Six hundred jobs safe as council sticks with local workers

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SIX hundred Yorkshire jobs have been safeguarded after a Sheffield-based company beat national competition to win a major contract worth around £102 million.

Kier Services has been appointed to provide the repairs and maintenance service to around 42,000 Sheffield Council tenants for the next three years, with an option to extend this term by a further two years.

The company said the contract would safeguard 600 Sheffield jobs and would mean a speedier, more efficient response to maintenance and repair issues across the city.

The contract is currently delivered by Kier Sheffield LLP, a joint venture formed in 2003 between the Council and Kier, which is due to expire at the end of March.

The new contract with Kier Services covers emergency repairs and general maintenance as well as repairs to gas and electrics, heating, lifts and stair lifts to council housing as well as the maintenance of un-adopted highways, footpaths and car parks.

Kier call centre staff will be transferred into the Council by April 1 as part of a “seamless handover” with no changes in the way tenants can report or enquire about repairs, said a council spokesman.

The spokesman added: “Kier intends to make further improvements to the repairs and maintenance service in a number of areas, including better use of technology for community technicians, and move to a community-based delivery model to offer improvements through smarter working, lower transport costs and reduced carbon emissions.”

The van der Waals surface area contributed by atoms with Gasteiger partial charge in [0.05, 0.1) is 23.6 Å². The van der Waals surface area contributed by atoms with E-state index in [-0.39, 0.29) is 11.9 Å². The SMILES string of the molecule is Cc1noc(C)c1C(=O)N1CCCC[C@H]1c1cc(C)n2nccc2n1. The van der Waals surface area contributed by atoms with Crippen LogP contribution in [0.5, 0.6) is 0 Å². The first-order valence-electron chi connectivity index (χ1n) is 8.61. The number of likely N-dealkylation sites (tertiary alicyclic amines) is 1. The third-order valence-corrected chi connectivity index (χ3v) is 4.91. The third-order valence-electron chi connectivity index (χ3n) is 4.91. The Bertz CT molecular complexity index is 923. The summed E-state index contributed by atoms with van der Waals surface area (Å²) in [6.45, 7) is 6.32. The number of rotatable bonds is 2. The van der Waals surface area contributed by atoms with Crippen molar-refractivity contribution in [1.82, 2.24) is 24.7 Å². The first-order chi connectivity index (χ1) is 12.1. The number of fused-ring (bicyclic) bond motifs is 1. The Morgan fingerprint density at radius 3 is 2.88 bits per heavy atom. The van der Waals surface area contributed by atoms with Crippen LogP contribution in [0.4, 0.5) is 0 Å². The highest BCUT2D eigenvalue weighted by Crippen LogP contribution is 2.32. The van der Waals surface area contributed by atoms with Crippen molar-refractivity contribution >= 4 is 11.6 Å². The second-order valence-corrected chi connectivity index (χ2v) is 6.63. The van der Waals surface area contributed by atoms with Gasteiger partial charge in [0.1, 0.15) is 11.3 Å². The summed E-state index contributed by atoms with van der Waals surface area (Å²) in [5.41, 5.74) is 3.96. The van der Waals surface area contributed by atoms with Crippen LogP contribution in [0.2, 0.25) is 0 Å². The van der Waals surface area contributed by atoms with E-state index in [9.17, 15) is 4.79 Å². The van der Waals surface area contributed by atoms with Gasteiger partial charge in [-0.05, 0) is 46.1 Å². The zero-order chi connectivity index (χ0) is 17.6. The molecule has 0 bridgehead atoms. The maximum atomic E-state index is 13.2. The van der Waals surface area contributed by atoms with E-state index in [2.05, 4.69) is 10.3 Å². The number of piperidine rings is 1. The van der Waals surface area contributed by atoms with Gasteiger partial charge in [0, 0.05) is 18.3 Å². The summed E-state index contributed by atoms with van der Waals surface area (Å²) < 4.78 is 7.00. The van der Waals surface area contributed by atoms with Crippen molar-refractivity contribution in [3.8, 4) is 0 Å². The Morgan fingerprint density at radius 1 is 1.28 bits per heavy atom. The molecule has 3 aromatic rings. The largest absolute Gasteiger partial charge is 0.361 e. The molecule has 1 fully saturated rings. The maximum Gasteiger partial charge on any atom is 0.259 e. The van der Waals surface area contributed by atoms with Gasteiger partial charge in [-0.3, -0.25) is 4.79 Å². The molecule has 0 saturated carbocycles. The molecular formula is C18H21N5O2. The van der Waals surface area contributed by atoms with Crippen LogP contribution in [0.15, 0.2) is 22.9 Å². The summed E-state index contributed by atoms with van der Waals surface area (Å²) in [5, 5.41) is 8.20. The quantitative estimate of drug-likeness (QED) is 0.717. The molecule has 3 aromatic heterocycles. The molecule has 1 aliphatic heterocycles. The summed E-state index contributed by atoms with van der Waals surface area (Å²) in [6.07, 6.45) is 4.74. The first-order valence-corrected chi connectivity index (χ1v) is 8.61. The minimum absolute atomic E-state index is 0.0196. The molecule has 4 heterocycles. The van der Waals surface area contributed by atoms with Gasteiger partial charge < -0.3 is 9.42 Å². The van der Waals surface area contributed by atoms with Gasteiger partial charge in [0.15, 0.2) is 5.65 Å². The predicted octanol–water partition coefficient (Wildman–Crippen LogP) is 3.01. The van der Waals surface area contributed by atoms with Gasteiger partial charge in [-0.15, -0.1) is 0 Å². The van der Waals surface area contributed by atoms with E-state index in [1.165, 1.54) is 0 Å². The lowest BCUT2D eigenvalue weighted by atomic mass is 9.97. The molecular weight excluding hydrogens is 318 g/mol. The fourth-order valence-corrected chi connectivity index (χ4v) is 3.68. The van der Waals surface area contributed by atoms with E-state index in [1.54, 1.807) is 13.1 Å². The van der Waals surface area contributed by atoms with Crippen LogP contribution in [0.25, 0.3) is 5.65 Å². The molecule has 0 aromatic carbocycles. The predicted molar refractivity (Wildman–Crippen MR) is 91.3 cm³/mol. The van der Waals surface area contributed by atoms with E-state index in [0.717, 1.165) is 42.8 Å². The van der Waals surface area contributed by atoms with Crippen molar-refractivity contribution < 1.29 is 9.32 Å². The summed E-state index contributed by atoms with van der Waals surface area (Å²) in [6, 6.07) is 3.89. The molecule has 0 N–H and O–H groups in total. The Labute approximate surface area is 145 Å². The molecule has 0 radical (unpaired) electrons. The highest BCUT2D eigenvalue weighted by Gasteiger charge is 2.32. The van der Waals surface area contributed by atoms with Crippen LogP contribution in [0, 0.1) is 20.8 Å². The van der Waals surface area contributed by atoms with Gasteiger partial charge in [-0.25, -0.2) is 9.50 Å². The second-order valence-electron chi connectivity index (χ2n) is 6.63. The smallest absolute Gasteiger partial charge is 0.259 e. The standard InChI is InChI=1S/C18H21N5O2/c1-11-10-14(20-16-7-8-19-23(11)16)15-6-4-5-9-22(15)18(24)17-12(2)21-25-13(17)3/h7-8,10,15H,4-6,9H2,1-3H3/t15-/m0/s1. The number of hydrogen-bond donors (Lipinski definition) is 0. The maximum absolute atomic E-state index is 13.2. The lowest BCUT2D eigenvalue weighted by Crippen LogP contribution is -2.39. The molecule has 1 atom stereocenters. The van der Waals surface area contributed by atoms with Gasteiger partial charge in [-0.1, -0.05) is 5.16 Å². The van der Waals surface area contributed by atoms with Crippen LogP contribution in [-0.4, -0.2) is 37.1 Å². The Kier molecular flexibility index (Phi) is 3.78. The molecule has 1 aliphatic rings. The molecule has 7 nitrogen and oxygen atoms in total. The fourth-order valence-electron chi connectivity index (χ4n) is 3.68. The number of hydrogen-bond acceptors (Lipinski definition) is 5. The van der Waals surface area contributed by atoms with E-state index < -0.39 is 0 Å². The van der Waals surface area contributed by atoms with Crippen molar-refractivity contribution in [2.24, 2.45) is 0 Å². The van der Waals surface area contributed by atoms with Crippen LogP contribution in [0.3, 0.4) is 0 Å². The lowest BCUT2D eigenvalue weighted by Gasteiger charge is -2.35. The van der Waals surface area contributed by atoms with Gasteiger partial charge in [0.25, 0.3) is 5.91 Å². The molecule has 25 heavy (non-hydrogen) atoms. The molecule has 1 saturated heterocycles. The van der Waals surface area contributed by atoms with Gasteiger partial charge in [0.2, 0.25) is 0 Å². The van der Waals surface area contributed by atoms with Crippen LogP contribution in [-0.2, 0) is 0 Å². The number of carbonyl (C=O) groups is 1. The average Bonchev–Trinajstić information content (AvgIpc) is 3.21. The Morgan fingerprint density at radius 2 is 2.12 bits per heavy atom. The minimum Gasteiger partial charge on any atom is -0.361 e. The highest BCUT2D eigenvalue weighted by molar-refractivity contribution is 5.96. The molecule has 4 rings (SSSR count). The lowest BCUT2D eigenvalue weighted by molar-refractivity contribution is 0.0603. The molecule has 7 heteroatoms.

The new “community focused” service will also continue the handyperson service. Launched in February 2013 in the south west and east of the city, it has now been extended to the whole city.

This service aims to help tenants aged over 60 or with a disability or severe health problem, with smaller jobs in their home that they cannot manage themselves.

Kier emerged as the preferred bidder last November following a national tender for the contract. They have been in discussions with the Council since then to agree the finer details of the contract and the new contract has now been signed.

Councillor Harry Harpham, the Council’s Cabinet member for homes and neighbourhoods said: “We went through a thorough tendering process and Kier was chosen as the preferred bidder against three other major companies.

“Discussions have taken place to agree all the details of the contract before we were in a position to sign the new contract. This will provide welcome continuity for Council house tenants who have been used to the service provided by Kier in the last few years. This will also retain much-needed local employment and new training opportunities for young people in the city.”

The end of this month marks the closure of the council’s Decent Homes scheme which has seen almost 39,000 homes extensively improved, including new kitchens and bathrooms.

The council recently outlined a five-year, £300m investment programme that will see communal improvements to around 10,000 properties, a new roofing programme for nearly 32,000 homes and a further 6,000 getting heating upgrades. Local businesses can bid for contracts.